Often the biggest headache for moms who are breast pumping, isn’t the pumping itself – it’s the hassle of having to clean all of the breast pump parts and accessories. All. The. Time.
And, unfortunately, even though it may seem like a pain to clean all of those parts after each session, it’s important to clean breast pumps properly, because if you don’t, you may expose your baby to dangerous germs, which can lead to serious (and even deadly) infections. And in the age of COVID-19, it’s more important than ever to clean all breast pump parts and accessories to avoid passing any germs on to your baby.
In May 2019, the CDC updated its recommendations about how often to clean your breast pump parts. They now suggest that you wash your hands thoroughly (using soapy water for 20 seconds) before you begin any breast pumping session, and then wash any bottles and breast pump parts that come into contact with breast milk as soon as possible after each session. Finally, they suggest that you sterilize all bottles and breast pump parts once a day.
If you don’t have time to clean all of your parts after each use while you’re at work, one of the easiest solutions is to purchase multiple parts so you can just clean everything when you get home from work. It may be a bit expensive, but it will definitely save time!
Here are a few do’s and don’ts for washing and sterilizing breast pump parts:
Do’s and Don’ts for Hand-Washing Breast Pump Parts
After each pumping session, it’s important to wash all breast pump parts and bottles as soon as possible. You can do this either by hand-washing the parts, or by putting them in the dishwasher, depending on the manufacturer’s recommendations. Here’s what to keep in mind if you are hand washing your parts.
- Fill a large, clean bowl or wash basin (that is specifically used for breast pump parts), with warm soapy water. Swoosh your parts around in the water for 5 minutes.
- If necessary, use a bottle brush to scrub small parts.
- Rinse in running water, or in a separate bowl of clean water.
- Afterwards, take the parts out and place them on a clean, dry towel or drying rack to air dry.
- Let the parts touch the sink directly. There are lots of germs in the sink!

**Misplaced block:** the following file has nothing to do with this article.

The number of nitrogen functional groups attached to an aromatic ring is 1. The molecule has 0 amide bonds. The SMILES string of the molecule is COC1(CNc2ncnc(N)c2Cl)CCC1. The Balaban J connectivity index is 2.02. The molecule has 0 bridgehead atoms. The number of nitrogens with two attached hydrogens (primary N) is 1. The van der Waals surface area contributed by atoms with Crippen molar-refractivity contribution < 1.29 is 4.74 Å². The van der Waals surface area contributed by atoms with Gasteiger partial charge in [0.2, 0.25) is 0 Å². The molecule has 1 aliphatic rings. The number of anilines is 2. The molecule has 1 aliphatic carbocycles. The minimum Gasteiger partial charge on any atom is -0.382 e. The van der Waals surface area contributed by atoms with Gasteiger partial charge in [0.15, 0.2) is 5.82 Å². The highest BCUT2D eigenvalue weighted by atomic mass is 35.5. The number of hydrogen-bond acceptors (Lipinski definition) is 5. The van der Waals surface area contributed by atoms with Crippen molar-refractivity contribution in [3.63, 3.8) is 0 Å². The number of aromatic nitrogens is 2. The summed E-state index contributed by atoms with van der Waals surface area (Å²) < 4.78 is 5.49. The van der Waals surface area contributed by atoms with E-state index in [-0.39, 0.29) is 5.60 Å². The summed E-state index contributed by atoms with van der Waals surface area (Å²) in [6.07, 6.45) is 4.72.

- Use a kitchen sponge to scrub the parts.
- Dry parts off with a regular dish towel.
- Put parts away when they are still wet. This can cause mold.
Do’s and Don’ts for Putting Breast Pump Parts in the Dishwasher
If you don’t want to hand-wash your parts, you can also clean some parts in a dishwasher. However, check your specific pump’s manufacturer recommendations before placing any parts in the dishwasher. Spectra USA, for example, says that while you can wash some of their parts in the dishwasher, they recommend using it only sparingly, because putting parts in the microwave or dishwasher causes them to deteriorate faster.
Here’s what to keep in mind if you are cleaning your parts in the dishwasher:
- Place items on the top rack or in closed-top baskets or a mesh laundry bag so you don’t lose any small parts.
- Run the dishwasher using hot water and a heated drying cycle.
- Put membranes in the dishwasher. They are too delicate.
Do’s and Don’ts for Sterilizing Breast Pump Parts
At the end of the day, it’s a good idea to take the extra time to sterilize your breast pump parts. You can do this one of three ways: by boiling the parts, putting them in sterilizing bags in the microwave, or running your dishwasher on a sterilizing setting.
To boil, place the parts in a pot and cover with water. Bring the water to a boil and boil for 5 minutes. Remove items with clean tongs and place on a clean, dry towel or drying rack.
To steam, you can use microwaveable steam bags — such as the Quick Clean Micro-Steam Bags from Medela, the Easy Clean Microwave Steam Clean Bags from Ardo or others. Just place the items in the bag, add some water, and zap them for 5 minutes or less to kill off any germs or bacteria that have gotten on the parts.
A Note About Tubing
You don’t need to wash your tubes because they do not come into contact with milk. But if you start to notice milk or mold in your tubing, throw it away and buy new tubes.
(Click on image below to see larger version.)